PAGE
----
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PSL: Adding new TLDs - proposed process change: add ALL remaining new ICANN TLDs

NEW
Unassigned

Status

()

Core
Networking: Domain Lists
P5
normal
3 years ago
12 days ago

People

(Reporter: Jothan Frakes, Unassigned)

Tracking

Firefox Tracking Flags

(Not tracked)

Details

(Whiteboard: [necko-would-take])

Attachments

(5 attachments)

(Reporter)

Description

3 years ago
This is a request for feedback.  The PSL maintainers would like to alter the PSL process as it relates to how new ICANN gTLDs are added.

There has been a request from ICANN to add the remainder of the ICANN new TLDs that have completed and passed evaluation.

We have been under the practice of incrementally adding the new TLDs by following the new gTLD contracting announcements as they happen, trailing shortly behind them in adding them to the PSL.  

This incremental process was established prior to the evaluation of the TLDs, but represented a faster pace of changes due to anticipation of it from ICANN's new TLD program. 

The incremental release process currently used would change slightly.  

Rather than continue to make incremental updates as the contracting announcements are made by ICANN, there would be one final edit, provided by ICANN, to include all remaining nTLDs that have completed evaluation, and then any incremental changes to the PSL from the new TLDs would be limited to any TLDs that need updates or require deletion.

This change would be beneficial as it would reduce the administrative burden on the maintainers of the PSL; it would also have the beneficial outcome of helping to ensure software that uses static snapshots of the PSL can recognize any of the nTLDs without requiring frequent refreshes.

While this reduces overhead logistics for the maintainers, we want to ensure there is not any problem introduced by the change prior to implimentation.  We respectfully request any concerns be identified or questions for clarification be raised as comments to this bug.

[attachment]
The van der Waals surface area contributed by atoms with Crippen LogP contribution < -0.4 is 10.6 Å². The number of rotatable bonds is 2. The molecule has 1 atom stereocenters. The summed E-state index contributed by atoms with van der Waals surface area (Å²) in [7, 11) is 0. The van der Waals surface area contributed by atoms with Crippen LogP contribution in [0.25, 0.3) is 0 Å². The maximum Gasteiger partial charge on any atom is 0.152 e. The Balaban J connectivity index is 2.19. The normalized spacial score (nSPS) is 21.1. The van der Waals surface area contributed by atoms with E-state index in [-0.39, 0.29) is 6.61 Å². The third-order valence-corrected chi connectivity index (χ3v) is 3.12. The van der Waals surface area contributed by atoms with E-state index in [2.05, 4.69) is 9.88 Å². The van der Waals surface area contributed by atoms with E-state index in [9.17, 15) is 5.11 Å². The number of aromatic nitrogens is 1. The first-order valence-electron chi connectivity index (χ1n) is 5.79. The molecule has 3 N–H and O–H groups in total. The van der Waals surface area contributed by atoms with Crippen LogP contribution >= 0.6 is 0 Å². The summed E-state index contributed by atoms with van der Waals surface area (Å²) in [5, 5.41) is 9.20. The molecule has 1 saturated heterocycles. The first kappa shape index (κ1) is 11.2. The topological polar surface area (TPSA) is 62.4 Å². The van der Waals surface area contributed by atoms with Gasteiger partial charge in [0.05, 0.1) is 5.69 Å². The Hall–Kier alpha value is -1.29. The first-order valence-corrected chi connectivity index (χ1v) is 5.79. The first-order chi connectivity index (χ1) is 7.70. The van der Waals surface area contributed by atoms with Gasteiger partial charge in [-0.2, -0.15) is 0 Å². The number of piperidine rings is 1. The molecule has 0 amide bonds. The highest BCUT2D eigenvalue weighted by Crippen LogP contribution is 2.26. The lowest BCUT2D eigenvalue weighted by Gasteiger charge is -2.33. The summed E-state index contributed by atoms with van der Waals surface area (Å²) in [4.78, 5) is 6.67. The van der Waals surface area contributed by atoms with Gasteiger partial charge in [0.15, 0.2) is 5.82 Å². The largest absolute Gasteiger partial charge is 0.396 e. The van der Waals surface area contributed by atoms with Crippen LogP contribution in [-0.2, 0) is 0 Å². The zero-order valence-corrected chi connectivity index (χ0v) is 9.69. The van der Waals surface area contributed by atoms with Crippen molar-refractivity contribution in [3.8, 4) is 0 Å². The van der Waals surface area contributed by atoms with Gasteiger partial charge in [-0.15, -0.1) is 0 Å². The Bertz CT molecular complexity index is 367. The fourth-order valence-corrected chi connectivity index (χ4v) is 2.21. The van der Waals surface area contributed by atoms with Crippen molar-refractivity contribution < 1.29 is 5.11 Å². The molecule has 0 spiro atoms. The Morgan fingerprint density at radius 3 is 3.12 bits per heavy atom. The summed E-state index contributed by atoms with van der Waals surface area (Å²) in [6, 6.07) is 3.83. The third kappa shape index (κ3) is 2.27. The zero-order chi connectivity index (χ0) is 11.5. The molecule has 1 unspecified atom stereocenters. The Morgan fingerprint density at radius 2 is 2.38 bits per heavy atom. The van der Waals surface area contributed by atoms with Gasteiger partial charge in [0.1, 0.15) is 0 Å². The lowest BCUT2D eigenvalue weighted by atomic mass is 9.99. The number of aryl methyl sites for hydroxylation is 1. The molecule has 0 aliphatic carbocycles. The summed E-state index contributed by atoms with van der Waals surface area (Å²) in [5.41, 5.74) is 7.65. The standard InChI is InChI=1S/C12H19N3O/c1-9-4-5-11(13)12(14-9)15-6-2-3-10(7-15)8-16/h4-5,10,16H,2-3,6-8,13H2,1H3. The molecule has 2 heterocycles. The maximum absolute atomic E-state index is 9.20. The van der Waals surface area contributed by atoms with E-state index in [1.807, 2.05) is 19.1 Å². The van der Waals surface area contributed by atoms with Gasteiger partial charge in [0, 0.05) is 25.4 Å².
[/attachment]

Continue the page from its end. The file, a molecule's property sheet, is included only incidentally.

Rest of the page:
We would appreciate any feedback or questions.

Comment 1

3 years ago
Do you have a proposed patch?

Previously (Chrome 35 and earlier), a large addition would have bloated our binary size significantly. We recently changed how we use the PSL, so it would be good to know what the size impact.

Two other downsides from our use of the PSL - it would affect our Omnibox handling if, say, flowers was added to the PSL even though it wasn't delegated, as we would prefer to treat it as a user query (until it actually is delegated). The other is that we use the PSL for restrictive security (eg: limits on publicly trusted certs). Additions to the PSL would imply a level of delegation/process that isn't desirable.

I suppose to that extent, I would prefer the PSL stick to the announcements - especially since we have incorporated respecting those announcements in other fora (like CA/Browser Forum)
Jothan: 

* Is it possible to know how many TLDs would be involved, and therefore how big the patch would be?

* Do we know when roughly (e.g. what year or month) ICANN expects or hopes to have finished the process of delegating all of the TLDs which passed evaluation?

* Can you expand more upon the problems with Safari that you mentioned by email? Are they using a static list and not updating it?

Gerv

Comment 3

3 years ago